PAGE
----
All Quiet at `Shipka'?
Radar Stations Impact Human Health

Kiev ZELENYY SVIT (SPECIAL EDITION) [special edition copy received 29 Aug 1994; published between No 9 and Nos 10-11 1994]

Using the noble mission of defense of the fatherland as a cover, our military designed equipment with no concern at all for the health of nature and the people for whose sake they were supposed to be doing this. All of the different surveillance devices and powerful radar stations are an eloquent example of this. Their continued "carefree existence" offers more proof of the authoritarian behavior and indemnity of the military and is a result of the notorious "secrecy" and of the skillful disinformation of the public. They also represent a compelling lesson for the future.

Chernobyl's "Bloodbrothers"

Experiments have shown that the radiation emitted by many radars (and the level in the West is only a fraction of what it is here) is comparable to penetrating radioactive radiation in terms of its characteristics. Its effects, like those of radioactivity, are on the cellular level. By ionizing cellular matter, it causes pathological changes and interferes with the energy and genetic properties of the cell. Long-term radiation weakens the immune system. It is something like AIDS. Many scientific experiments have established the damaging effects of electromagnetic fields on the nervous and endocrine systems, reproductive functions, the cardiovascular system, the morphological composition of blood, and metabolism. They cause impotence in males and disturbances of the menstrual cycle in females. The data on all of this, however, have not been published widely yet.

That is why the installations above suspicion in Ukraine alone include two powerful military radars near Kiev--one in Ochakov and one in Glukhov; the "Shipka" radar station in the Transcarpathian region; the "Zvezda," a secret radar device for the surveillance of objects in space; and the powerful radar systems in Crimea and in the Sevastopol region, where the radiation is so strong that it sometimes lights neon lamps. We could add Lvov, Ivano-Frankovsk, Dnepropetrovsk, Nikolayev (Luch settlement), Yevpatoriya, Kerch, Feodosiya--on the Karadag, and Uman in Cherkassy Oblast (two stations). There is another radar station on the outskirts of the rural community of Batyatichi in Kamenko-Bugskiy Rayon in Lvov Oblast. The situation with regard to the Chernobyl-2 installation, located near the Chernobyl nuclear plant, is not clear. This is the receiver of a long-range communication system which receives and processes radar signals, topped by an antenna as high as a 32-story building. The radar stations near Truskavets and Mukachevo have not been completed.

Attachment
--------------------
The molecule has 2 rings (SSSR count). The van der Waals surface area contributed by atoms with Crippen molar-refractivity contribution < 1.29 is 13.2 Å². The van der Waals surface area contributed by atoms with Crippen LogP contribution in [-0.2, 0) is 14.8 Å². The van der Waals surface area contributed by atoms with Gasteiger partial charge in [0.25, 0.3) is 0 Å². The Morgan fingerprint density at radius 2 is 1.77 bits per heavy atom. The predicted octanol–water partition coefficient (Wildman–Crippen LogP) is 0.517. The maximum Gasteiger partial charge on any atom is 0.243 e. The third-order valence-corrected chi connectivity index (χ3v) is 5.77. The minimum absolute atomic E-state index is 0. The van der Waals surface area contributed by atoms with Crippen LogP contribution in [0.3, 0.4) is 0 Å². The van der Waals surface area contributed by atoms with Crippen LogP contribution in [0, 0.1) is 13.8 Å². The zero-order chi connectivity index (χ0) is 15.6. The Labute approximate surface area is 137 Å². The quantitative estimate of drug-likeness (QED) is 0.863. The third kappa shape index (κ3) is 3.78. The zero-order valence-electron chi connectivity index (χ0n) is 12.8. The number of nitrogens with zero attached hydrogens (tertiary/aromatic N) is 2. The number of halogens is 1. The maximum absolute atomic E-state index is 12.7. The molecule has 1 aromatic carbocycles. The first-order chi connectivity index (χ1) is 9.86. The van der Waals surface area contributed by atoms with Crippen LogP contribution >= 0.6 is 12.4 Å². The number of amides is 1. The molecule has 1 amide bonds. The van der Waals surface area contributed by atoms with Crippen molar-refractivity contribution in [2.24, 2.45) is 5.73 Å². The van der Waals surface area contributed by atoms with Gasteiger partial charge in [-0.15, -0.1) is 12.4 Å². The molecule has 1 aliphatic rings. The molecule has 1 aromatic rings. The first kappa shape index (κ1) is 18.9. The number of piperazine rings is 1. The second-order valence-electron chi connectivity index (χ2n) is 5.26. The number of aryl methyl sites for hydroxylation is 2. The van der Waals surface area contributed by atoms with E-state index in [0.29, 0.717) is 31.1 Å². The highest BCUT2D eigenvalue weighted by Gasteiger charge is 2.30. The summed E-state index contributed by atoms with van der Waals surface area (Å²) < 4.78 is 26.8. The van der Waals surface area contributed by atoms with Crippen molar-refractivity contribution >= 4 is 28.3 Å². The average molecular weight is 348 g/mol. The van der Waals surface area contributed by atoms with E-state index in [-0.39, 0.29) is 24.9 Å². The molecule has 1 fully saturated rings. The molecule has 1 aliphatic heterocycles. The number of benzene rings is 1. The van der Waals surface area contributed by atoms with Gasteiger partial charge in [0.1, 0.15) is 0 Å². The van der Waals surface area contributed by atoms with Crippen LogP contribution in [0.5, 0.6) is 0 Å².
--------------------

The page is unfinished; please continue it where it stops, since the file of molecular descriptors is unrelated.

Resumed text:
Radar installations for ABM defense--the new generation of stations for the surveillance of objects in space and ballistic missiles--also made their appearance in other republics of the former USSR. In Russia, in Khabarovsk Kray, an offspring of the Defense Ministry code-named "Krug" has an antenna one whole kilometer in diameter. Twins of the Pestryalovskaya station in Ukraine were located in the Latvian settlement of Skrunda, in Krasnoyarsk Kray, and in Pechora Oblast, and installation No 754--the Gabelinskaya radar station--was located in Azerbaijan. The Krasnoyarsk station has already been closed. Other "brothers of Chernobyl" are still operating. This is true, for example, in the village of Trostyanets in Poltavskiy Rayon in Poltava Oblast, where schoolchildren played in the fields for years near dangerous military surveillance devices.